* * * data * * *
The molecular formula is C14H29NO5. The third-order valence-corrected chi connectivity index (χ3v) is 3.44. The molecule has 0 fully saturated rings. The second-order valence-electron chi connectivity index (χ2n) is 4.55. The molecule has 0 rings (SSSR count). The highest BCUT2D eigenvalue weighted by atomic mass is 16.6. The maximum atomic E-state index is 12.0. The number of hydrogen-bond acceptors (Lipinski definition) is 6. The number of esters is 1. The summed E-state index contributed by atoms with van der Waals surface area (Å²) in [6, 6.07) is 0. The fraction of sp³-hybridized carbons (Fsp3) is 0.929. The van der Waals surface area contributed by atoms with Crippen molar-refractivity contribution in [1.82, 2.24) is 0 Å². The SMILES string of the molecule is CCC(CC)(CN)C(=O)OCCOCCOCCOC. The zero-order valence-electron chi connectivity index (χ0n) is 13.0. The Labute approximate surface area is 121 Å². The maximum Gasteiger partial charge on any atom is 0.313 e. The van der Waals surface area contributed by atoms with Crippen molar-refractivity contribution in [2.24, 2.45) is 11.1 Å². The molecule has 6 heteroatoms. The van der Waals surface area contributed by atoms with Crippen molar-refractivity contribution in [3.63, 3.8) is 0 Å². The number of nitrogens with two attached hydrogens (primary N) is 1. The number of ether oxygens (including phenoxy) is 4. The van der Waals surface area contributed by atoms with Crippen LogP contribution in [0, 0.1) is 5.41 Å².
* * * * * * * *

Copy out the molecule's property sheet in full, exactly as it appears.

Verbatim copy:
The molecular formula is C14H29NO5. The third-order valence-corrected chi connectivity index (χ3v) is 3.44. The molecule has 0 fully saturated rings. The second-order valence-electron chi connectivity index (χ2n) is 4.55. The molecule has 0 rings (SSSR count). The highest BCUT2D eigenvalue weighted by atomic mass is 16.6. The maximum atomic E-state index is 12.0. The number of hydrogen-bond acceptors (Lipinski definition) is 6. The number of esters is 1. The summed E-state index contributed by atoms with van der Waals surface area (Å²) in [6, 6.07) is 0. The fraction of sp³-hybridized carbons (Fsp3) is 0.929. The van der Waals surface area contributed by atoms with Crippen molar-refractivity contribution in [1.82, 2.24) is 0 Å². The SMILES string of the molecule is CCC(CC)(CN)C(=O)OCCOCCOCCOC. The zero-order valence-electron chi connectivity index (χ0n) is 13.0. The Labute approximate surface area is 121 Å². The maximum Gasteiger partial charge on any atom is 0.313 e. The van der Waals surface area contributed by atoms with Crippen molar-refractivity contribution in [2.24, 2.45) is 11.1 Å². The molecule has 6 heteroatoms. The van der Waals surface area contributed by atoms with Crippen molar-refractivity contribution in [3.63, 3.8) is 0 Å². The number of nitrogens with two attached hydrogens (primary N) is 1. The number of ether oxygens (including phenoxy) is 4. The van der Waals surface area contributed by atoms with Crippen LogP contribution in [0, 0.1) is 5.41 Å².